November's top six developments: Key stories and insights

02 Dec 2023 07:02pm
Pix for illustration purpose only. - FILE PIX
Pix for illustration purpose only. - FILE PIX

SHAH ALAM - November has been a month rich in varied and insightful developments across Malaysia, leading to a deeper understanding of several key issues.

In this review, we highlight six major developments that have shaped the national discourse and impacted various sectors:

National Service Training Programme (PLKN) updates

Eligibility and age limit: Targeting individuals born in 2007, PLKN 3.0 sets a maximum age limit of 35 years, with the Defence Ministry clarifying selection criteria and addressing public concerns about the age determination process.

Two-phase implementation: The programme, reinstated after being abolished in 2018, includes two phases focusing on enhancing co-curricular activities and incorporating students in different educational stages.

Phase 1 details: Defence Minister Datuk Seri Mohamad Hasan detailed Phase 1's involvement, which would encompass Form Four students under the Education Ministry's curriculum. This phase will strengthen co-curricular activities like police cadets, firefighters, and scouts.

Phase 2 inclusion: Students exempted from Phase 1, notably Form Five students preparing for the Sijil Pelajaran Malaysia (SPM) examinations, will join Phase 2 at existing National Reserve Army training camps, as specified by Mohamad.

Social media misinformation: Recently, social media circulated misinformation suggesting participants in the new phase of PLKN would be aged between 16 and 35, leading to widespread misconceptions.

Syed Saddiq's conviction

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Trial and verdict: High Court Judge Datuk Azhar Abdul Hamid found Muar MP Syed Saddiq Abdul Rahman guilty on all four charges of corruption and misappropriation of funds within Bersatu's Armada, following a trial featuring testimony from 30 prosecution witnesses.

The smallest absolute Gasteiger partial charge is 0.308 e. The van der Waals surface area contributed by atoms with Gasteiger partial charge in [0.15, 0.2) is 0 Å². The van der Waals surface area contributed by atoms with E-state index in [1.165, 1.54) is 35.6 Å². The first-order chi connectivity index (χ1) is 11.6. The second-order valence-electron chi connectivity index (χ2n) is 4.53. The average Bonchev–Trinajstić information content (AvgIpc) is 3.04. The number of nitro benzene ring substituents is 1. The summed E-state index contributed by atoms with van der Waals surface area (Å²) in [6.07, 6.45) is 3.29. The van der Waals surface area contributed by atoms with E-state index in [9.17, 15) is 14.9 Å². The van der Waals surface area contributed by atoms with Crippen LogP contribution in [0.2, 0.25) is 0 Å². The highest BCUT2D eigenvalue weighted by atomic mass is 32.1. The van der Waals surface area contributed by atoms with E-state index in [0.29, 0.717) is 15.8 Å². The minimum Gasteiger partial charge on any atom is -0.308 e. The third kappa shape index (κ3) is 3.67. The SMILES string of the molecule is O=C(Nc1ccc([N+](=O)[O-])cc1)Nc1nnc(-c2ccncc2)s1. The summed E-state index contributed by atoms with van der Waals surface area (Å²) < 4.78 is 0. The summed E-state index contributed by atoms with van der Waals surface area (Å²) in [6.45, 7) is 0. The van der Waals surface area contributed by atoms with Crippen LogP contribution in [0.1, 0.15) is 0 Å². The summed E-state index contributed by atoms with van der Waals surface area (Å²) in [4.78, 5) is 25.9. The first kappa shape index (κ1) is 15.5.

Background: Syed Saddiq faced allegations of abetting the misappropriation of RM1 million from Armada's funds, entrusted to former Armada assistant treasurer Rafiq Hakim Razali. Additionally, he was accused of misappropriating RM120,000 from Armada Bumi Bersatu Enterprise's account and engaging in two counts of money laundering.

Legal representation: Deputy public prosecutor Datuk Wan Shaharuddin Wan Ladin represented the prosecution, while Syed Saddiq was defended by lawyer Gobind Singh Deo during the trial.

Anti-Smoking Bill passed

Legislative process: The Dewan Rakyat passed the Control of Smoking Products and Public Health Bill, which underwent significant debate and amendment, particularly concerning provisions linked to the Generational Endgame (GEG).

Debate and provisions: A two-day debate involving 27 MPs preceded the bill's passage. A notable contention emerged, with a majority advocating for the reinstatement of provisions linked to the GEG that were initially excluded from the bill.

Reintroduction and removed provisions: The bill underwent re-tabling in the Dewan Rakyat, dropping specific elements related to banning the sale of tobacco products and cigarettes, as well as prohibiting smoking for individuals born on or after Jan 1 2007.

Constitutional challenge and decision rationale: Health Minister Dr Zaliha Mustafa highlighted that the amendment decision regarding the GEG provision stemmed from concerns related to a potential challenge based on Article 8 of the Federal Constitution, specifically addressing the right to equality.

Public criticism and government response: The withdrawal of the GEG provision prompted criticism directed at Dr Zaliha and the government, drawing attention and feedback from various segments of society.

Debate over polygamy proposal in Malaysia

Controversial suggestion: Pas politician Datuk Seri Tuan Ibrahim Tuan Man's proposal for single women over 30 to consider polygamous marriages sparked a national conversation about gender equality, societal norms, and the role of marriage in Malaysian society.